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How to Avoid Common Overhead Allocation Mistakes. (Nuts and Bolts of Business).

IN THIS COLUMN...

Paying for overhead in a physician practice can be tricky, especially when it comes to figuring out who pays far what. Examine same common overhead allocation errors and learn how to fix them.

When I talk with physicians from both large and small practices, one of the greatest areas of contention often involves the allocation of overhead fees.

While physicians understand they must pay overhead fees, many are unsure of the methodology used to derive them. In many cases their concerns may well be justified, since the underlying methodology may be flawed. As a result, it is important to recognize the common cost accounting mistakes made in determining overhead.

Three common mistakes frequently are made in determining overhead rates:

1. Failure to trace costs directly

2. Use of inappropriate allocation bases

3. Arbitrary division of common costs

Tracing costs

The first common allocation mistake is the failure to trace costs directly to the individual or individuals who incur that cost.

The result is costs are charged by averaging.

I call this the "peanut butter method" since costs are evenly spread to all involved. While this method is an easy way to distribute costs, it's not always fair.

For example, imagine you are a partner in a group of pediatricians. The group has laboratory facilities in the office and lab costs are allocated to the physicians in the group. If costs are spread evenly among all the physicians, rather than based on utilization, those physicians who do not utilize the services of the lab as frequently as their partners will be charged a higher fee, unfairly decreasing their profitability.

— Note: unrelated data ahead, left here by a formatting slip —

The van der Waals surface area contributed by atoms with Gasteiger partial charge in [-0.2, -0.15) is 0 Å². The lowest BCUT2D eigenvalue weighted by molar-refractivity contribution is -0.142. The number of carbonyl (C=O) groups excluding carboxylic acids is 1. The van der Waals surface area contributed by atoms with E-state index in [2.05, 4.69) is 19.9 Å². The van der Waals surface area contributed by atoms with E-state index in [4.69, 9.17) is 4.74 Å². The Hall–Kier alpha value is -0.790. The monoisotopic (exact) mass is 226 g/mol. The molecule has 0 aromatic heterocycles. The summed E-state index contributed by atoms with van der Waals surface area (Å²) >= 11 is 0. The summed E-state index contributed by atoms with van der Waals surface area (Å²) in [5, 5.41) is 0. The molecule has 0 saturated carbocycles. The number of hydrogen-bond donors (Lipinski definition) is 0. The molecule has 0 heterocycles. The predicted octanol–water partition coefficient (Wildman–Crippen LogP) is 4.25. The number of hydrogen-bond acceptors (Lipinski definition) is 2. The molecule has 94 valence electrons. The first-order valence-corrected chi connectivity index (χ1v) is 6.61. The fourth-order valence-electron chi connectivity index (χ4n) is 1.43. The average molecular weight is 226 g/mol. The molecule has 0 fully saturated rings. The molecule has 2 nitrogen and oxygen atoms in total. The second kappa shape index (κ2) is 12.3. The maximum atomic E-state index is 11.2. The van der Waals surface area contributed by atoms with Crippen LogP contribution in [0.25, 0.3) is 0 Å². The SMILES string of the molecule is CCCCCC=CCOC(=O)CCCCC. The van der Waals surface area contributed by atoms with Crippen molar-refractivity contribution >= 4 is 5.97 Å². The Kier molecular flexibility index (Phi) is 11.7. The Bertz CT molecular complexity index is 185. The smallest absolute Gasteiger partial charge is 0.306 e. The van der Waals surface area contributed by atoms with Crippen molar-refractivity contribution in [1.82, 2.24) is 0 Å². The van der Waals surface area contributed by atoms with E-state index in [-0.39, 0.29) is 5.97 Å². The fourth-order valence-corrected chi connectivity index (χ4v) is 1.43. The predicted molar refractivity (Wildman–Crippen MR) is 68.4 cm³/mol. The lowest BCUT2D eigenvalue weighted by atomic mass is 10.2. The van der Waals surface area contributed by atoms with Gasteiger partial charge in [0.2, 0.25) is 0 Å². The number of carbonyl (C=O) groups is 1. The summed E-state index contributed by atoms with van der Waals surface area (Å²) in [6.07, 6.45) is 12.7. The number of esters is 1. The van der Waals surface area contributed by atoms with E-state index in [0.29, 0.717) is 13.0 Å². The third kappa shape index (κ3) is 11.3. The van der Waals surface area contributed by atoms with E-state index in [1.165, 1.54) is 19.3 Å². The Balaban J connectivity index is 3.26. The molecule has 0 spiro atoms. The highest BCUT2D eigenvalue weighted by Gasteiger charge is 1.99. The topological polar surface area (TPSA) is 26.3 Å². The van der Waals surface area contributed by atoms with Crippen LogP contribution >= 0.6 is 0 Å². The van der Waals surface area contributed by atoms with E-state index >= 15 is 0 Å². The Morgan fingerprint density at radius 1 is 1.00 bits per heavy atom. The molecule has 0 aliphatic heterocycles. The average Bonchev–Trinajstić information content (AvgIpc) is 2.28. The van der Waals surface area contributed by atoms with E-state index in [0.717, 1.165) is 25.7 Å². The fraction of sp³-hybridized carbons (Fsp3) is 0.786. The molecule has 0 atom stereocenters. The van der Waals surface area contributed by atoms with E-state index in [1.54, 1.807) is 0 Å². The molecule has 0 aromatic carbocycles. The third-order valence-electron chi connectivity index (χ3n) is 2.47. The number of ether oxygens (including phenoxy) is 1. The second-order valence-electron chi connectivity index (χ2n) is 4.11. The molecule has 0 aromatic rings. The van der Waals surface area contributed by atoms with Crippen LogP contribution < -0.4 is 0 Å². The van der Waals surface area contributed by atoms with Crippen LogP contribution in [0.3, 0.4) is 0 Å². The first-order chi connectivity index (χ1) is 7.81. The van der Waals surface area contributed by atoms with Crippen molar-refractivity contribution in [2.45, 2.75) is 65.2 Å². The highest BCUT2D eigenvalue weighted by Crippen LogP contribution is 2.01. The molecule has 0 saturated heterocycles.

This is known as cross-subsidization.

Inappropriate allocations

The second cost allocation mistake involves an inappropriate allocation base:

Commonly, a fee is charged without a true cause and effect relationship existing between the cost assigned and the allocation base used.

For example, assume that a surgical group charges each surgeon an overhead rate of 7 percent of billings to perform the billing function. On the surface this seems fair. However is there a true cause and effect relationship between the amount of billings and the actual billing functions?

Look at seven surgeons and their billings in Table 1.

With the 7 percent allocation proposed, the surgeons with the highest billings, A, B and D are allocated the highest fees. Does that charge reflect the amount of time it takes the billing office to prepare and deliver the bill?

Assume that the allocation for billings is based on the actual percentage of time it takes the billing office to prepare and post bills for each individual. Factors such as proper documentation, timely dictation of operative notes and coding could influence the amount of time the billing function takes for each surgeon.